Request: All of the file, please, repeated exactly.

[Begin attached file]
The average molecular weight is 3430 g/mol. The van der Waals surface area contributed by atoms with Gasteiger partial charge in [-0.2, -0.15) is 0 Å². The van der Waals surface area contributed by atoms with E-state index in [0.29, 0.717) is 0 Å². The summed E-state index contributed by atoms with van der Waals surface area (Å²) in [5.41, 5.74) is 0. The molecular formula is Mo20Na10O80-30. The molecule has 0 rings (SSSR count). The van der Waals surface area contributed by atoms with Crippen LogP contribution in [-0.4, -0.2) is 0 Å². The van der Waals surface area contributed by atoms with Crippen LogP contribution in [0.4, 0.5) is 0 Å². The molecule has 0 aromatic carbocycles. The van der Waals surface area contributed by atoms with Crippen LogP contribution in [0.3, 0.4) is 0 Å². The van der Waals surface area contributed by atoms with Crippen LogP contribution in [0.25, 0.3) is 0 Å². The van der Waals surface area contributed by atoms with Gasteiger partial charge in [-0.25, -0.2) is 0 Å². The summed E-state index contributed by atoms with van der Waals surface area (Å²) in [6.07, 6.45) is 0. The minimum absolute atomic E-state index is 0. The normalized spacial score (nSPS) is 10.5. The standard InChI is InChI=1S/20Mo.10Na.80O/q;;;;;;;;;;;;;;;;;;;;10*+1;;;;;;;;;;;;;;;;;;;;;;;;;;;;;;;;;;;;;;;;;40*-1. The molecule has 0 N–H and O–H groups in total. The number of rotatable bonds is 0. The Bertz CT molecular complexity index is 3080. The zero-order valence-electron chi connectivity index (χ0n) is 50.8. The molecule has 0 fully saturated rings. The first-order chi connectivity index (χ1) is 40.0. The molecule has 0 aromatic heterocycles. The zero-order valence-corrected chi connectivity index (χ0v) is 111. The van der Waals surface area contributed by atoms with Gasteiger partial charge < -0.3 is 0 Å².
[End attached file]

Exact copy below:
The average molecular weight is 3430 g/mol. The van der Waals surface area contributed by atoms with Gasteiger partial charge in [-0.2, -0.15) is 0 Å². The van der Waals surface area contributed by atoms with E-state index in [0.29, 0.717) is 0 Å². The summed E-state index contributed by atoms with van der Waals surface area (Å²) in [5.41, 5.74) is 0. The molecular formula is Mo20Na10O80-30. The molecule has 0 rings (SSSR count). The van der Waals surface area contributed by atoms with Crippen LogP contribution in [-0.4, -0.2) is 0 Å². The van der Waals surface area contributed by atoms with Crippen LogP contribution in [0.4, 0.5) is 0 Å². The molecule has 0 aromatic carbocycles. The van der Waals surface area contributed by atoms with Crippen LogP contribution in [0.3, 0.4) is 0 Å². The van der Waals surface area contributed by atoms with Crippen LogP contribution in [0.25, 0.3) is 0 Å². The van der Waals surface area contributed by atoms with Gasteiger partial charge in [-0.25, -0.2) is 0 Å². The summed E-state index contributed by atoms with van der Waals surface area (Å²) in [6.07, 6.45) is 0. The minimum absolute atomic E-state index is 0. The normalized spacial score (nSPS) is 10.5. The standard InChI is InChI=1S/20Mo.10Na.80O/q;;;;;;;;;;;;;;;;;;;;10*+1;;;;;;;;;;;;;;;;;;;;;;;;;;;;;;;;;;;;;;;;;40*-1. The molecule has 0 N–H and O–H groups in total. The number of rotatable bonds is 0. The Bertz CT molecular complexity index is 3080. The zero-order valence-electron chi connectivity index (χ0n) is 50.8. The molecule has 0 fully saturated rings. The first-order chi connectivity index (χ1) is 40.0. The molecule has 0 aromatic heterocycles. The zero-order valence-corrected chi connectivity index (χ0v) is 111. The van der Waals surface area contributed by atoms with Gasteiger partial charge < -0.3 is 0 Å².